Large expenses happen. Whether it’s college tuition, a new roof, consolidating debts or that dream vacation. Sooner or later, everyone contemplates how they might pay for a big expense. For many Americans, the equity we have in our home – the difference between what we owe on it and what it’s worth – is our biggest asset. But how can we access that wealth if we’re not ready to sell the home?
Two of the most common tools borrowers use to tap into a home’s equity are the cash-out refinance and the home equity line of credit (HELOC). Both can provide the access you’re looking for, but they work quite differently, so it’s important to consider each and match your needs to the product that best suits your situation.
Both types of loan are secured by your home, which means that they typically offer lower interest rates than many other borrowing options. Let’s start by looking at the refinance option.
What is a Cash-out Refinance?
A cash-out refinance replaces your current home loan with a new, larger loan, and allows you to pocket the difference. As an example, say you are looking for $20,000 to put a new roof on your home. If your home is worth $250,000, and you still owe $100,000, that means you have $150,000 in equity. Your cash-out refinance would leave you with $20,000 in cash for the roof, and would replace your $100,000 home loan with one for $120,000. Note that there are typically loan costs associated with refinancing, which you can often opt to roll into the loan amount (or pay directly), so if the refinance costs $1,000 and you wanted to roll that cost into the loan, your new home loan balance would be $121,000.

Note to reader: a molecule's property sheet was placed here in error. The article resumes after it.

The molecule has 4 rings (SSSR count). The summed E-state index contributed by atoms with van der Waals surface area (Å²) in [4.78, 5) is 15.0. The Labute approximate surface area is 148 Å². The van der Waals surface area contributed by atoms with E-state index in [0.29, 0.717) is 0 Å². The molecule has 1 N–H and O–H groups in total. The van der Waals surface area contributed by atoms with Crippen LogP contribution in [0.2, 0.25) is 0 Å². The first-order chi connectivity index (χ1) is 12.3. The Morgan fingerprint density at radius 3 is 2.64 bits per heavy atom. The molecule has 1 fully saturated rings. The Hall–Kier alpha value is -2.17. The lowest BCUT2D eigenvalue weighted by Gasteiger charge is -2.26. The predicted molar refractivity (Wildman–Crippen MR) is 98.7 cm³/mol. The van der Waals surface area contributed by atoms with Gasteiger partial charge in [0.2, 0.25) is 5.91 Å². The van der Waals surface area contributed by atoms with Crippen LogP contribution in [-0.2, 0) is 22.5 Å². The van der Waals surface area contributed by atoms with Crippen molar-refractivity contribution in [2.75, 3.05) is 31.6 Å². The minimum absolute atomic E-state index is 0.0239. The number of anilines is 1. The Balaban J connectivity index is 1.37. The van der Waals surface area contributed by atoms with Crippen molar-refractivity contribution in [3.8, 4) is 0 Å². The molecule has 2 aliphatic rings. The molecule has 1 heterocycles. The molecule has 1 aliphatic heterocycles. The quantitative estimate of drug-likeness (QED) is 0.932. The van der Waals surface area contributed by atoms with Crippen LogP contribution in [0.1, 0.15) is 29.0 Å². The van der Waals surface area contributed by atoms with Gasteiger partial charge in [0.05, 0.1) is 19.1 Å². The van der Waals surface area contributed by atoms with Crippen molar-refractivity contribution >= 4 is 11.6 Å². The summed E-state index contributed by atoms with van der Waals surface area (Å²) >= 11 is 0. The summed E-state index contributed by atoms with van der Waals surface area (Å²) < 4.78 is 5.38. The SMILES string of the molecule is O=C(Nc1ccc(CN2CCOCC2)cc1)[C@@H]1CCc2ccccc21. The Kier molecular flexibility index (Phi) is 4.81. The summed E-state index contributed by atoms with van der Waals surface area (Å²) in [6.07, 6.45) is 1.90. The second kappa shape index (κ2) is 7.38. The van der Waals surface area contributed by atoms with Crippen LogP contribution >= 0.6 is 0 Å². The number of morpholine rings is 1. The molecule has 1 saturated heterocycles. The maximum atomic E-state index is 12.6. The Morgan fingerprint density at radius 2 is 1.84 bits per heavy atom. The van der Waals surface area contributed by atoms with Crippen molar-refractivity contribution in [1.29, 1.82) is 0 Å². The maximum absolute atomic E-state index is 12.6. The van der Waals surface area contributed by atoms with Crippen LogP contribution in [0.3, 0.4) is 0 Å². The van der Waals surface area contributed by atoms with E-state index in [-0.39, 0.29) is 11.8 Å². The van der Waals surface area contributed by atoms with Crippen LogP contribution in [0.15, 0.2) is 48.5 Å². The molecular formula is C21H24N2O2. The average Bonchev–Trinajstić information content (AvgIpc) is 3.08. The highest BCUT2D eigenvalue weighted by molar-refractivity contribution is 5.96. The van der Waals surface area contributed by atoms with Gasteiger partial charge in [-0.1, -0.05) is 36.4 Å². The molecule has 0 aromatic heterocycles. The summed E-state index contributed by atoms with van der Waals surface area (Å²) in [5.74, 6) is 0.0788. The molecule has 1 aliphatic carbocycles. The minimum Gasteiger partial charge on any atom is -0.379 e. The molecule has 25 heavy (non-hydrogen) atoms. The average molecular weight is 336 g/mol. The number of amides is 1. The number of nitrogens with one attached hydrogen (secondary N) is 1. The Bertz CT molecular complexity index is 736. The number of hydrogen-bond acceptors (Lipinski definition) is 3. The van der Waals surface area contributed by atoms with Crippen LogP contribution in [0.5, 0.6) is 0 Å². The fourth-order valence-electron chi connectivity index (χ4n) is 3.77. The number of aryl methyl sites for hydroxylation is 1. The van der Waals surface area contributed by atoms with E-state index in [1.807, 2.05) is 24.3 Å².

Key considerations: Cash-out Refinance
- Rates are important! A cash-out refinance completely replaces your old home loan. If rates are lower today, and/or if your credit score is higher now than when you took out your original loan, your refinance could result in a lower interest rate on your home loan.
- Choose your new term. This new home loan will be for a set number of years, just like your old home loan. If you had 27 years left to pay on your original 30-year loan, will you choose to start a new 30-year term? A 25-year term? 20? There are many options, and this is a great opportunity to re-align your loan with your needs.
- A lump sum and a single payment. A cash-out refinance delivers cash to you all at once when you close the loan and keeps things simple with a single home loan payment. This differs from the HELOC option described below.
- It’s a process. The requirements for refinancing are very similar to the process for buying a new home. There will be costs involved, processing time, and documentation requirements that a good lender will strive to keep to a minimum for you.
- Equity required. Most cash-out refinances are capped at an 80% loan-to-value (LTV) ratio at the completion of the loan. In the example above, this means that the loan balance after the cash-out refinance cannot go higher than $200,000, which is 80% of the $250,000 value of the home.
Would the Cash-out Refi work best for you?
Do any of these sound like you? A cash-out refinance may be your best option if:
- Your plans require funding all at once rather than in several parts over time.
- Changing the terms of your current home loan seems like an advantage. Some examples? You might be eager to secure an attractive interest rate, shorten (or lengthen) the loan term, switch from an adjustable to a fixed-rate loan (or vice-versa) or remove private mortgage insurance (PMI) from your loan.